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Wang W.,Earth Resource Technology Inc. | Cao C.,National Oceanic and Atmospheric Administration
Proceedings of SPIE - The International Society for Optical Engineering | Year: 2014

Post-launch monitoring of radiometric accuracy and stability of VIIRS (Visible Infrared Imaging Radiometer Suite) Solar Reflective Bands (RSB) at high gain stage (HGS) is essential for ocean color applications. This study investigates the absolute radiometric calibration accuracy of VIIRS bands M1-M5 at HGS using selected clear-sky dark ocean surfaces where top of atmosphere (TOA) signal is dominated by Rayleigh scattering. Vicarious gains were estimated using ratios between satellite observed and radiative transfer model simulated TOA reflectance. VIIRS TOA reflectance was simulated using 6SV (Second Simulation of a Satellite Signal in the Solar Spectrum - Vector, version 1.1). Input parameters required by the 6SV, including atmospheric profiles, wind speed and direction, aerosol optical thickness, and chlorophyll-A concentration, were obtained from the NASA Modern-Era Retrospective Analysis for Research and Applications reanalysis products, VIIRS aerosol optical thickness product, and previous studies. The Rayleigh scattering method developed in this study was applied to June to August 2014 VIIRS observations over six oceanic sites. Preliminary results indicated that the 3-month averaged vicarious gain for bands M1, M2, and M5 are close to 1. Relatively larger vicarious gains were observed in the other two bands, especially in band M4. The Rayleigh scattering calibration results generally agree with results from the VIIRS deep convective clouds time series analysis. © 2014 SPIE. Source


Randel W.J.,U.S. National Center for Atmospheric Research | Smith A.K.,U.S. National Center for Atmospheric Research | Wu F.,U.S. National Center for Atmospheric Research | Zou C.-Z.,The Center for Satellite Applications and Research | Qian H.,Earth Resource Technology Inc.
Journal of Climate | Year: 2016

Temperature trends in the middle and upper stratosphere are evaluated using measurements from the Stratospheric Sounding Unit (SSU), combined with data from the Aura Microwave Limb Sounder (MLS) and Sounding of the Atmosphere Using Broadband Emission Radiometry (SABER) instruments. Data from MLS and SABER are vertically integrated to approximate the SSU weighting functions and combined with SSU to provide a data record spanning 1979-2015. Vertical integrals are calculated using empirically derived Gaussian weighting functions, which provide improved agreement with high-latitude SSU measurements compared to previously derived weighting functions. These merged SSU data are used to evaluate decadal-scale trends, solar cycle variations, and volcanic effects from the lower to the upper stratosphere. Episodic warming is observed following the volcanic eruptions of El Chichón (1982) and Mt. Pinatubo (1991), focused in the tropics in the lower stratosphere and in high latitudes in the middle and upper stratosphere. Solar cycle variations are centered in the tropics, increasing in amplitude from the lower to the upper stratosphere. Linear trends over 1979-2015 show that cooling increases with altitude from the lower stratosphere (from ~-0.1 to -0.2 K decade-1) to the middle and upper stratosphere (from ~-0.5 to -0.6 K decade-1). Cooling in the middle and upper stratosphere is relatively uniform in latitudes north of about 30°S, but trends decrease to near zero over the Antarctic. Mid- and upper-stratospheric temperatures show larger cooling over the first half of the data record (1979-97) compared to the second half (1998-2015), reflecting differences in upper-stratospheric ozone trends between these periods. © 2016 American Meteorological Society. Source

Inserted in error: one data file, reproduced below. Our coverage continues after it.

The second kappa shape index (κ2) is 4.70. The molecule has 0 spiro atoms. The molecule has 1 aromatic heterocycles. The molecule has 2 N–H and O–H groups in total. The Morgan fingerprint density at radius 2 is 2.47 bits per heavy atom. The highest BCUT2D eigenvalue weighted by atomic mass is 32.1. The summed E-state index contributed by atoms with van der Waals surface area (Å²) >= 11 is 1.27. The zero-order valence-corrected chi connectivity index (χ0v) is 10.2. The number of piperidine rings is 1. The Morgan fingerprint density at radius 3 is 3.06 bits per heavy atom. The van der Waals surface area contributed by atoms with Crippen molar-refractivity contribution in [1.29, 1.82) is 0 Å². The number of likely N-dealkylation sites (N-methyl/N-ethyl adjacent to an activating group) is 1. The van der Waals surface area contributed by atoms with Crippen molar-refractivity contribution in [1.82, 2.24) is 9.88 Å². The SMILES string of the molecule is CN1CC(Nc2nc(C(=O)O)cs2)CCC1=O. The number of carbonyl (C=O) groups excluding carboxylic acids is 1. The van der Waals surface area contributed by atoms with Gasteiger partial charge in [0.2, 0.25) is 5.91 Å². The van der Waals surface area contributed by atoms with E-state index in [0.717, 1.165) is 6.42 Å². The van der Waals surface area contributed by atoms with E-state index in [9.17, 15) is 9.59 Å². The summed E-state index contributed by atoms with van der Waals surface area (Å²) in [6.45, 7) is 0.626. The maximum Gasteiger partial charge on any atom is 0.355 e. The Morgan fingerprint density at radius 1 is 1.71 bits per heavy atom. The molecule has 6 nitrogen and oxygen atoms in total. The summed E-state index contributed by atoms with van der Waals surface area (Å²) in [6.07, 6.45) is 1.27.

Wang L.,University of Maryland College Park | Tremblay D.,Science Data Processing Inc. | Zhang B.,Earth Resource Technology Inc. | Han Y.,The Center for Satellite Applications and Research
Remote Sensing | Year: 2016